Retired Air Force Lt. Col. Paul Bailey never fought in Vietnam, Laos or Cambodia, where many U.S. troops were exposed to the toxic defoliant Agent Orange.
But last July, Bailey, then 67, won a hard-fought and groundbreaking battle when the Veterans Affairs Department finally approved his claim that Agent Orange caused his prostate cancer and metastatic pelvic cancer.
The C-123 aircraft that were used to spray Agent Orange in the war zone were kept in the operational inventory until 1982, years after the last U.S. troops came home from Southeast Asia. Though Bailey never served in the combat zone, he was among the roughly 2,100 pilots and aircrew members who flew aboard the planes in those postwar years.
The “spray birds,” as they were known, were stripped of their chemical dispensing gear after the war and sent to reserve bases in Massachusetts, Ohio and Pennsylvania. VA contends that exposure to residual Agent Orange inside the aircraft is unlikely, and has denied numerous claims for compensation and benefits from veterans who served on C-123s.
Bailey became the first postwar veteran to win a claim for exposure to Agent Orange from a C-123 without having to file an appeal. But his victory proved bittersweet: He got the news while in home hospice care, stricken by the cancer that was eating away at him.
“My cancer has spread to the bones throughout my back, shoulder, spine and upper pelvis,” Bailey wrote to another C-123 pilot. “Let’s continue to pray for each other as that seems to be the best treatment for both of us.”
Denying the science
For years, an advocacy group of former pilots and crew members led by retired Air Force Maj. Wes Carter has sought to be included among those presumed to be exposed to Agent Orange as a result of their military service.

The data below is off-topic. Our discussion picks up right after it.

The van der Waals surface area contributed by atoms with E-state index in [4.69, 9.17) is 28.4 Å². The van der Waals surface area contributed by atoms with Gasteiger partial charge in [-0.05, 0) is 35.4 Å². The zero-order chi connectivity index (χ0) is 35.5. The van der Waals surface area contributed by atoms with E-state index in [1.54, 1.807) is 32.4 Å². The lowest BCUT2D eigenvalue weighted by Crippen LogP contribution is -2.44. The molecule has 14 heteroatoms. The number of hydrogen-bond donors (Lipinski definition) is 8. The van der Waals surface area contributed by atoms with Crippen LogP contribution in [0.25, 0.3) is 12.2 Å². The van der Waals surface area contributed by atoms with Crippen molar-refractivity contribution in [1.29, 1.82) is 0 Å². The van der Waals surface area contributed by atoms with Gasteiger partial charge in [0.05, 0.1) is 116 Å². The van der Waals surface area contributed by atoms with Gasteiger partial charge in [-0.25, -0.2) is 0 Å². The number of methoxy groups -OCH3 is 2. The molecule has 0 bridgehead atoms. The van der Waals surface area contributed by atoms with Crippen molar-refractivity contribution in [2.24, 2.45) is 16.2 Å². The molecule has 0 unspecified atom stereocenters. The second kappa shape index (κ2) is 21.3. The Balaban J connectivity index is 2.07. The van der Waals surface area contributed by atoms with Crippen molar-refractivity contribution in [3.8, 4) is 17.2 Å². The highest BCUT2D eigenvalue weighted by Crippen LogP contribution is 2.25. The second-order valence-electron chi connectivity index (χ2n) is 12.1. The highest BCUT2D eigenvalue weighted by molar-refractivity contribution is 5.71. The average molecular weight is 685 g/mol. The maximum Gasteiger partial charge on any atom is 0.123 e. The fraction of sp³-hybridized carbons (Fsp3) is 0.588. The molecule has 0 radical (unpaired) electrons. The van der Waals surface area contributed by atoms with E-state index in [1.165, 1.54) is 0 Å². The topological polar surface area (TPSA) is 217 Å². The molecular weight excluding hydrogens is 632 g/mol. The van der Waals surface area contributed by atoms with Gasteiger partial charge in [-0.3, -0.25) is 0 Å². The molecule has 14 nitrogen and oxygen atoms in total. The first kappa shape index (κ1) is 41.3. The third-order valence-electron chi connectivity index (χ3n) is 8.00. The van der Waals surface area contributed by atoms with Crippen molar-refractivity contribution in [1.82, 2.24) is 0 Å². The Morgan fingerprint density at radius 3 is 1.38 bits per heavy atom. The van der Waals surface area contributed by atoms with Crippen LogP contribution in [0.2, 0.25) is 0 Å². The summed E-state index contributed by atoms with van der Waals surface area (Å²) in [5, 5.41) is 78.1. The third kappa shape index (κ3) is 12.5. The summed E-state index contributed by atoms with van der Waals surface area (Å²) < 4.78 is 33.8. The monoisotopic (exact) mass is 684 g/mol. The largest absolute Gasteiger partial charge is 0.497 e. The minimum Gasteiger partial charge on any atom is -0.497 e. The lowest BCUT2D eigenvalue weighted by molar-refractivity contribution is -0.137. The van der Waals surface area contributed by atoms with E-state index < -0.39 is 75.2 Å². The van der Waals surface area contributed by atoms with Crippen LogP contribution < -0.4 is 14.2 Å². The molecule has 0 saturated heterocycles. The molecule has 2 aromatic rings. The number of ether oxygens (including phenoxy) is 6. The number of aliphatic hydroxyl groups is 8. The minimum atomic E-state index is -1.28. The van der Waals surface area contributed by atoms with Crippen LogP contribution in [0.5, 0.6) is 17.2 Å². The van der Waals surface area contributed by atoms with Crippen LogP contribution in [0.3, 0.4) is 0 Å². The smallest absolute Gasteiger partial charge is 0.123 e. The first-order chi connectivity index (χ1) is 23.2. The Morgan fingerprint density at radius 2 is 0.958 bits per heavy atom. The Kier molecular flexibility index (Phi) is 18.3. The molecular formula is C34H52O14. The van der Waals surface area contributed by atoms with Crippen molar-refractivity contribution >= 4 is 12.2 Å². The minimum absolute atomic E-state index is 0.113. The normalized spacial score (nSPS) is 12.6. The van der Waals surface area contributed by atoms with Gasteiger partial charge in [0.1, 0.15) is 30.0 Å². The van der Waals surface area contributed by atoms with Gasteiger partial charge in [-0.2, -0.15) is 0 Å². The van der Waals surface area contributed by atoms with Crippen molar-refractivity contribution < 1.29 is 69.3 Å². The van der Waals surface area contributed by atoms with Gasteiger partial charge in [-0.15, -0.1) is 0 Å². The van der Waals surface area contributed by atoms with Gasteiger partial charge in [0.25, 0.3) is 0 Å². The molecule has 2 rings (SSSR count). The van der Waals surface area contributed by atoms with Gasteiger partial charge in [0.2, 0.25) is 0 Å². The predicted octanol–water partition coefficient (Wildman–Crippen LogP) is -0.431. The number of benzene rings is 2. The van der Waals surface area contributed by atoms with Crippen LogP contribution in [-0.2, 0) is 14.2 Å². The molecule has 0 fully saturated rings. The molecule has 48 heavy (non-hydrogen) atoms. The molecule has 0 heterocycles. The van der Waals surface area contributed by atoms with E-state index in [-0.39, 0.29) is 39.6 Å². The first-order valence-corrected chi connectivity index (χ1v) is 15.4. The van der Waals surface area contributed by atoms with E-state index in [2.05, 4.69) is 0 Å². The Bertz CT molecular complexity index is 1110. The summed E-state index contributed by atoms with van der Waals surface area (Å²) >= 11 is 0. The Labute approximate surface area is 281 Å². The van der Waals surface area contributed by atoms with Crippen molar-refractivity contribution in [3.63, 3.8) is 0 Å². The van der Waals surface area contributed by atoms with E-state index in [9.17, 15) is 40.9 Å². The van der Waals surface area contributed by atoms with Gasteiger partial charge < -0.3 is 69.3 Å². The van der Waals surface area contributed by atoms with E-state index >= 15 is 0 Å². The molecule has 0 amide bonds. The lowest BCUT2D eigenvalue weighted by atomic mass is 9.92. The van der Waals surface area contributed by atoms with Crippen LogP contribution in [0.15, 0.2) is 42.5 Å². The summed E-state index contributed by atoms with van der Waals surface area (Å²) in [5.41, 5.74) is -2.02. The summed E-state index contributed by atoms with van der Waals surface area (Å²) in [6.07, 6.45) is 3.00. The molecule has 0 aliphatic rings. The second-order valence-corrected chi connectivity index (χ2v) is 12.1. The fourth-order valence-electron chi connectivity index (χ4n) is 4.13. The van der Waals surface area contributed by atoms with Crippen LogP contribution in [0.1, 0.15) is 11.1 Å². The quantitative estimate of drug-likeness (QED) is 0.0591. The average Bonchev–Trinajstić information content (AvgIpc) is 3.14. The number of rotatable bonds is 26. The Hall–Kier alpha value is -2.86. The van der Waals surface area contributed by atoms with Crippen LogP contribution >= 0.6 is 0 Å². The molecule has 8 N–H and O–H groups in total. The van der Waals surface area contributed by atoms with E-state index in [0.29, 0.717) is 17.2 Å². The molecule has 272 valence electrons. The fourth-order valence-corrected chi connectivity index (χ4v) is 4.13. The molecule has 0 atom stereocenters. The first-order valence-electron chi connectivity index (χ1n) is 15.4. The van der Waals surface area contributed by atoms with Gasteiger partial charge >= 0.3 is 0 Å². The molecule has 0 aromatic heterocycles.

Backed by letters of support from researchers at Columbia University, the National Institute for Environmental Health Sciences and the Oregon Health and Sciences University, the veterans have lobbied VA, Capitol Hill and the Defense Department for recognition.
A 2012 analysis by the Center for Disease Control and Prevention’s Agency for Toxic Substances and Disease Registry found that swabs taken of the planes in 1994 tested 182 times higher for dioxin than the screening values established by the Army Center for Health Promotion and Preventive Medicine — samples that represent a 200-fold excess cancer risk, according to then-director Christopher Portier.
But the veterans’ appeals continued to fall on deaf ears at VA.
Their efforts recently received another shot in the arm: In an article published in Environmental Research, scientists from Columbia, OHSU, Boston University School of Public Health and elsewhere said the potential for dioxin exposure among the C-123 crews “is greater than previously believed, and inhalation, ingestion and skin absorption were likely to have occurred during the post-Vietnam era.”
Using algorithms developed by the Army and data from the 1994 samples, researchers compared estimates with available guidelines and standards.
“Our findings ... contrast with Air Force and VA conclusions and policies,” said Jeanne Stellman of Columbia University. “The VA concept of a ‘dried residue’ that is biologically unavailable is not consistent with widely accepted theories of the behavior of surface residues.”
VA still contends that those who believe they were exposed must show a “factual basis that they were exposed in order to receive disability compensation” — and VA “does not presume exposure” for C-123 crewmembers like Bailey.
“VA will continue to review new scientific information on this issue as it becomes available,” spokeswoman Genevieve Billia said.
But it has asked the Institute of Medicine, the health arm of the National Academies, to review the possible health effects. A report is expected in late 2014.
Millions of gallons
From 1962 to 1971, C-123s sprayed more than 10 million gallons of Agent Orange on enemy encampments and the dense jungles of Southeast Asia.
The planes later were assigned to squadrons at Westover Air Reserve Base, Mass.; Pittsburgh Air Reserve Base, Pa.; and Rickenbacker Air National Guard Base, Ohio.
Carter served as a medical services officer aboard an aircraft nicknamed “Patches,” now located in the National Museum of the Air Force at Wright-Patterson Air Force Base, Ohio.